Mol Bio Colloquium

Mol Bio Graduate Colloquium
Feb 17, 2023, 4:00 pm4:00 pm
Thomas Laboratory, 003
Free and open to the university community and the public.


Matthew Tyl
Graduate Student
Cristea Lab
Morgan Stevenson
Postdoctoral Fellow
Murphy Lab


Event Description


February 17, 2023






Cristea Lab


Lysine acylation links cellular metabolism to immune signaling during viral infection


Cellular survival relies on phenotypic plasticity in response to changing conditions. Information on cellular state is transmitted through addition or removal of post-translational modifications (PTMs) onto histones to alter gene expression through epigenetic regulation. Further, these same PTMs decorate the entire proteome, serving as a rapid toggle of protein function. Nearly all proteins which add and remove PTMs—as well as the PTMs themselves—depend on crucial cellular metabolites (acyl-CoA’s, NAD+, ATP, etc.). The fluctuations of these metabolites indicate the metabolic status of the cell, enabling proper adaptation of the proteome. Here, I focus on how two products derived from the endpoint of glycolysis—acetyl-CoA and lactate—serve as metabolic signals during viral infection via the direct addition onto proteins as PTMs. I address how the evolutionarily conserved protein sirtuin 6 (SIRT6) achieves an antiviral function through regulation of protein acetylation. By performing the first unbiased search for SIRT6 substrates, I gain insights into enzyme-substrate relationships that may enable this antiviral function. Next, I report the first global analysis of the novel lysine PTM, lactylation, during infection with a pathogen. I found an intriguing enrichment for this lactate-derived PTM on intrinsically-disordered regions of proteins, as well as an upregulation on immune signaling proteins during a state of active viral replication. These findings illuminate how changes to glycolytic flux during viral infection induce rapid cellular responses via the dynamic regulation of PTMs, with likely implications to other disease states characterized by dysregulation of cellular metabolism, such as cancer, aging, and autoimmune disorders.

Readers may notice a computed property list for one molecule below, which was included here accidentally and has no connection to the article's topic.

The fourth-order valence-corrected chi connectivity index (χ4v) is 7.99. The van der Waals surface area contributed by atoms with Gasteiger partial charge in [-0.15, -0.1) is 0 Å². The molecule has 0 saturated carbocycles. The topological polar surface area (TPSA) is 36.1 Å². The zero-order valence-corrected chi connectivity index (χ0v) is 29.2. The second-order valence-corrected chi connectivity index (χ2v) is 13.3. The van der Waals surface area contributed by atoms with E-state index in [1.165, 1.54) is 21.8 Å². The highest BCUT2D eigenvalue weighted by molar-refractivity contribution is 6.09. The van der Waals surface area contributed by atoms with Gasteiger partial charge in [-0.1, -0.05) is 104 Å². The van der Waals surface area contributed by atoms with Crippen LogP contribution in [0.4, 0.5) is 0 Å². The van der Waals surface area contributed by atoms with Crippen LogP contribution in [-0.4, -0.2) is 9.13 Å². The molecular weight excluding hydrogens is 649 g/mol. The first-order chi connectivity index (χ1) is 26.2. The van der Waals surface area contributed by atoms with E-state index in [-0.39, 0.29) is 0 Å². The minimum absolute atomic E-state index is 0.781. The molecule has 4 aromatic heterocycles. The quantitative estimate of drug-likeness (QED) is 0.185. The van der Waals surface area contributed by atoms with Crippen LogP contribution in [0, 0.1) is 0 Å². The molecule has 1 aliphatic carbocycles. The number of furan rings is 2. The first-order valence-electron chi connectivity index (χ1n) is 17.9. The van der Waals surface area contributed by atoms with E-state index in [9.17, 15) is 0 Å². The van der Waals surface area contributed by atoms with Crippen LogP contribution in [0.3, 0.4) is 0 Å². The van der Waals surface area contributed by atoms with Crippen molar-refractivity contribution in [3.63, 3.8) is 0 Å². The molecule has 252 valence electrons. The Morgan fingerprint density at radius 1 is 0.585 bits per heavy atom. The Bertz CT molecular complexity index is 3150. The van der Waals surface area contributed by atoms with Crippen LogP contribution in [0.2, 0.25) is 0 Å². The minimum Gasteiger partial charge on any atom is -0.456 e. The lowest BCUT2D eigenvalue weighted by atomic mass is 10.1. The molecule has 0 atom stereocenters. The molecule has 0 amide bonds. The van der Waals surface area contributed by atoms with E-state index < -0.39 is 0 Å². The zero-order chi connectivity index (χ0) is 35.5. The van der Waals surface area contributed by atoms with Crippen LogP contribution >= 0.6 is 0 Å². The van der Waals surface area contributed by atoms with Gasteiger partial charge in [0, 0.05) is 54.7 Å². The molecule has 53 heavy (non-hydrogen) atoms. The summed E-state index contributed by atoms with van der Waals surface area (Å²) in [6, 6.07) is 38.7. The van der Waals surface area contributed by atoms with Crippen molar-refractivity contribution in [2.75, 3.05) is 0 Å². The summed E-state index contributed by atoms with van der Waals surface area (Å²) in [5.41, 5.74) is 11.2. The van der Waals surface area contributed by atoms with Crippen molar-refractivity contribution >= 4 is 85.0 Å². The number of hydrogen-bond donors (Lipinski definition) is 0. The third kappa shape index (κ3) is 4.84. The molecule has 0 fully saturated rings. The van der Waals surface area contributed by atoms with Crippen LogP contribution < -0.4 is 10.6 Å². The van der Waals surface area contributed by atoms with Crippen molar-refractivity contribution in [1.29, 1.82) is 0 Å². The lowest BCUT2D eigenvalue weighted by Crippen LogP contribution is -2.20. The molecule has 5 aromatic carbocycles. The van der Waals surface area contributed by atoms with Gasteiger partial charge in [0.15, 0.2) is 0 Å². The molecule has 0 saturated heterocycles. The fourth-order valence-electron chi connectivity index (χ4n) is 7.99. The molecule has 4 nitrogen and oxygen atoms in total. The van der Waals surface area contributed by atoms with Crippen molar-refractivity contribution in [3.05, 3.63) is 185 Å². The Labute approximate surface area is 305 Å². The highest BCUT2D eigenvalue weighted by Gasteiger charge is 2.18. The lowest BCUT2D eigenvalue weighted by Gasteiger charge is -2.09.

Murphy Lab


EGL-30/GNAQ activation rejuvenates age-related cognitive decline in worms and mammals  


Age-related cognitive decline is experienced broadly across the animal kingdom, and model organisms such as C. elegans provide a unique tool for identifying the mechanisms of decline and potential memory-improving interventions. We previously showed that expression of gain-of-function Gαq/egl-30 exclusively in aged animals is sufficient restore long-term associative memory in worms experiencing cognitive decline. Since EGL-30/GNAQ and Gαq signaling pathways are highly conserved between worms and mammals, we wondered whether this pathway plays a similar role in mammalian cognitive decline. We found that GNAQ is enriched in excitatory neurons in the mouse hippocampus, and its expression declines with age. Next, we tested whether expression of GNAQ gain-of-function could similarly improve memory in aged mice; GNAQ gain-of-function overexpression in hippocampal neurons of 24-month-old mice significantly improved long-term memory, suggesting that increased GNAQ function is sufficient to rescue memory in aged animals. Single-nucleus RNAseq showed cell autonomous and cell non-autonomous changes in genes related to synaptic function and learning and memory pathways. We then tested worm orthologs of mouse genes upregulated by GNAQ(gof) overexpression for functional roles in EGL-30/GNAQ-dependent enhancement of worm memory; several genes were found to be critical for improved memory. These findings demonstrate that EGL-30/GNAQ is a conserved regulator of age-related cognitive decline, with therapeutic potential to cognitive aging.

Department of Molecular Biology
Event Category
Graduate Student Colloquium